Estate Planning: A process by which a person designs a strategy and prepares documents to conserve, protect, and distribute estate assets before and after death for the benefit of loved ones, taking into consideration the effect of state and federal tax and administrative laws and regulations. It can also involve planning for the use of your assets for your care if you become unable to manage your affairs during your lifetime.

Estate Tax: Tax imposed by U.S. government and most states on the transfer of property from a decedent to his or her heirs or beneficiaries. The estate tax is levied on and measured by the size of the decedent’s estate, rather than on the amount received by any particular beneficiary.

Exclusion Amount: The new term -“applicable exclusion amount”- used by the Taxpayer’s Relief Act of 1997 to identify the amount of property owned by a decedent effectively exempt from the federal estate and gift tax ($1,500,000 in 2004). See “Unified Credit”.

Exemption Equivalent: Old term for applicable exclusion amount (See above).

Executor (male)/Executrix (female): The one nominated in a Will and thereafter appointed by the Probate Court to manage and distribute a decedent’s estate in accordance with the terms of the Will. May also be referred to as a Personal Representative.

Family Trust: A Trust established to benefit one’s spouse, children and/or other family members. Often used in reference to the By-Pass Trust discussed above.

Fiduciary: A person or corporation who occupies a position of trust and accountability (e.g. Trustee, Administrator, Executor, Guardian, Conservator).

Fractional Interest: The less than 100% share of ownership held by a joint owner of an asset.

Funding A Trust: Re-registering legal title to one’s assets in the name of the Trustee of a Trust.

Generation Skipping Transfer (GST) Tax: A federal tax imposed on certain transfers, either by gift or at death, between a donor/decedent and a person more than one generation removed (e.g., a grandchild). Currently the tax rate is a flat 48% on all such transfers; however, each individual currently has a $1,500,000 exemption (2004) available from the GST tax. The GST Tax is scheduled to be abolished in 2010, but reinstated in 2011.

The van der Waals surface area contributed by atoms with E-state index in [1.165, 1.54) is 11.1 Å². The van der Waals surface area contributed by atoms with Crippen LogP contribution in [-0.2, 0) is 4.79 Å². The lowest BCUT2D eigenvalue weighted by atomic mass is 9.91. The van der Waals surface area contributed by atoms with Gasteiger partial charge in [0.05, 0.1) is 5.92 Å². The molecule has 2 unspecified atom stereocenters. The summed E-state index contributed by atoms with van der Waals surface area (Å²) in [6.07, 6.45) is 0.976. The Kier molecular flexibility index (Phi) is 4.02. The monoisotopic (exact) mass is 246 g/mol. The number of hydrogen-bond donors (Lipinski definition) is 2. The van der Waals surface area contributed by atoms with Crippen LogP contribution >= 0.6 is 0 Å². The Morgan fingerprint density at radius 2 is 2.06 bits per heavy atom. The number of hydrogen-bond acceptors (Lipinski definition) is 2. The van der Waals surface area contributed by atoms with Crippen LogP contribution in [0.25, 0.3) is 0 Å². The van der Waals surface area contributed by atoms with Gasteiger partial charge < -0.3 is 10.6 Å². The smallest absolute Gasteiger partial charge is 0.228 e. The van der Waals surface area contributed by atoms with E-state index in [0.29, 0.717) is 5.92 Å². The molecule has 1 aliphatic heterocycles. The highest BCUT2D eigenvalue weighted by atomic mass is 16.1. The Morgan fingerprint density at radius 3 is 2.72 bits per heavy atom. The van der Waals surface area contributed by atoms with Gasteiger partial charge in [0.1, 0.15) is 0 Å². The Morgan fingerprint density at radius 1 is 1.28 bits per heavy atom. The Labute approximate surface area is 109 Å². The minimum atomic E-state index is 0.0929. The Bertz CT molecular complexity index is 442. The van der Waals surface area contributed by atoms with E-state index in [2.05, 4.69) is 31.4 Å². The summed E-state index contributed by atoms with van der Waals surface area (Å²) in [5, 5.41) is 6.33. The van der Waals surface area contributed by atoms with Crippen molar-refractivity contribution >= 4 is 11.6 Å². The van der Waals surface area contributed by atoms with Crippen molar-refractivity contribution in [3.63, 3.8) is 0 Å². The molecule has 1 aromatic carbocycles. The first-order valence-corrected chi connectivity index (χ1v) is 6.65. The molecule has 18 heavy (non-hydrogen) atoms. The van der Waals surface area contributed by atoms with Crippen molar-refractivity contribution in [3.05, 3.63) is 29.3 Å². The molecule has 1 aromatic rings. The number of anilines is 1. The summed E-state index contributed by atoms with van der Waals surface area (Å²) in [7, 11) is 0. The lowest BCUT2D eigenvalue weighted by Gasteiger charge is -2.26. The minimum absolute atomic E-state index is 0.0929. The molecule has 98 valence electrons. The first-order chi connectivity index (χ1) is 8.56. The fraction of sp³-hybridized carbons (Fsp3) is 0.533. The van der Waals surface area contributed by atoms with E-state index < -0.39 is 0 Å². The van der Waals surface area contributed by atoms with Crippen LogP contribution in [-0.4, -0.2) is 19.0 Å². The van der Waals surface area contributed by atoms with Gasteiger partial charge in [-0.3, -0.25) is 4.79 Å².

Gift Tax: Federal tax on completed gifts from one person to another. Under the Internal Revenue Code, the Gift Tax applicable exclusion amount is $1,000,000. There is currently an annual exclusion of $11,000 applying to each gift of a present interest from a donor to each recipient.

Gift Trust: An Irrevocable Trust established to act as the repository of gifts to its beneficiaries, drafted such that the gifts to the trust will be excluded from the donor’s taxable estate at death. (See “Crummey Trust”.)

Grantor: The person who establishes a Trust. Also referred to as the “Trustor” and “Settlor” of the Trust.

Gross Estate: The total value, for estate tax purposes, of everything in which one has an ownership interest at the time of death.

Guardianships: A Court supervised proceeding where a guardian is appointed or selected by the Court to act on the behalf of an incapacitated person or a minor. A guardian must be appointed if the incapacitated person did not designate an agent in a Durable Power of Attorney while he or she was well.

Heir: The person entitled to a distribution of an asset or property interest under applicable state law, in the absence of a Will. (Note that “heir” and “beneficiary” are not synonymous, though they may refer to the same individual in a particular case.) Your heirs are the ones who will inherit your property if you die with no valid Will or Trust in effect.

Inheritance Tax: Tax imposed by some states on the amount received by a particular heir or beneficiary.

Insurance Trust: An irrevocable trust established to own life insurance on a person, so designed as to exclude the proceeds of the policy – the death benefit – from the insured person’s taxable estate at death.

Intestate/ Intestacy: When one dies without a valid will, such that the decedent’s estate is distributed in accordance with state law. (See “Heir” above.)

Intervivos: A term used to describe a trust that was created during the lifetime of the grantor, rather than a testamentary trust created by a will.

Inventory: A list of the assets of the decedent or disabled person that is prepared by an attorney and signed by the fiduciary (personal representative or conservator/guardian). This is required to be filed in Probate court.

Irrevocable Trust: A trust that cannot be revoked, modified or amended once it has been established. Irrevocable trusts are often used in tax planning to get property “out” of a person’s estate so that it will not be subject to estate tax upon his or her death.

Joint Ownership: Any arrangement through which title to an asset is shared by more than one owner. (See “Joint Tenancy,” “Tenancy-by-the-Entirety,” “Tenancy-in-Common.”)